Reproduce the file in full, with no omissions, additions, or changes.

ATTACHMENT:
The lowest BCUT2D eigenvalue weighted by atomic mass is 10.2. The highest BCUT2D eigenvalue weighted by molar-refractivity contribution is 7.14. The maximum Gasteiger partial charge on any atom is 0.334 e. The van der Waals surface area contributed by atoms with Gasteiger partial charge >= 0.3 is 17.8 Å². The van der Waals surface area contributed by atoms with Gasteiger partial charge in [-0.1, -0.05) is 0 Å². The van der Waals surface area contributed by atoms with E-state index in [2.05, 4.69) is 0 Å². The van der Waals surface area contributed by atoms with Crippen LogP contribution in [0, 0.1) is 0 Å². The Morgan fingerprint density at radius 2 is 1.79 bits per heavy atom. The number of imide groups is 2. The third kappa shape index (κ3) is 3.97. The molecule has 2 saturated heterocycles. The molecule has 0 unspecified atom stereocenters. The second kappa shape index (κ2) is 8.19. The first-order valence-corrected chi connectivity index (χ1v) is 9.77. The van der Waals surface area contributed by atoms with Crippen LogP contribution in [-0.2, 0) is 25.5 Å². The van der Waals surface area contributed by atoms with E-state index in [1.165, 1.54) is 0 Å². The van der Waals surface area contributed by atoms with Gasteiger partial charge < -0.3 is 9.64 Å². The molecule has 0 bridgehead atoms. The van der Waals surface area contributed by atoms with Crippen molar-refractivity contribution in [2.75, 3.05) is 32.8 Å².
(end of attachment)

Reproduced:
The lowest BCUT2D eigenvalue weighted by atomic mass is 10.2. The highest BCUT2D eigenvalue weighted by molar-refractivity contribution is 7.14. The maximum Gasteiger partial charge on any atom is 0.334 e. The van der Waals surface area contributed by atoms with Gasteiger partial charge >= 0.3 is 17.8 Å². The van der Waals surface area contributed by atoms with Gasteiger partial charge in [-0.1, -0.05) is 0 Å². The van der Waals surface area contributed by atoms with E-state index in [2.05, 4.69) is 0 Å². The van der Waals surface area contributed by atoms with Crippen LogP contribution in [0, 0.1) is 0 Å². The Morgan fingerprint density at radius 2 is 1.79 bits per heavy atom. The number of imide groups is 2. The third kappa shape index (κ3) is 3.97. The molecule has 2 saturated heterocycles. The molecule has 0 unspecified atom stereocenters. The second kappa shape index (κ2) is 8.19. The first-order valence-corrected chi connectivity index (χ1v) is 9.77. The van der Waals surface area contributed by atoms with Crippen LogP contribution in [-0.2, 0) is 25.5 Å². The van der Waals surface area contributed by atoms with E-state index in [1.165, 1.54) is 0 Å². The van der Waals surface area contributed by atoms with Gasteiger partial charge < -0.3 is 9.64 Å². The molecule has 0 bridgehead atoms. The van der Waals surface area contributed by atoms with Crippen molar-refractivity contribution in [2.75, 3.05) is 32.8 Å².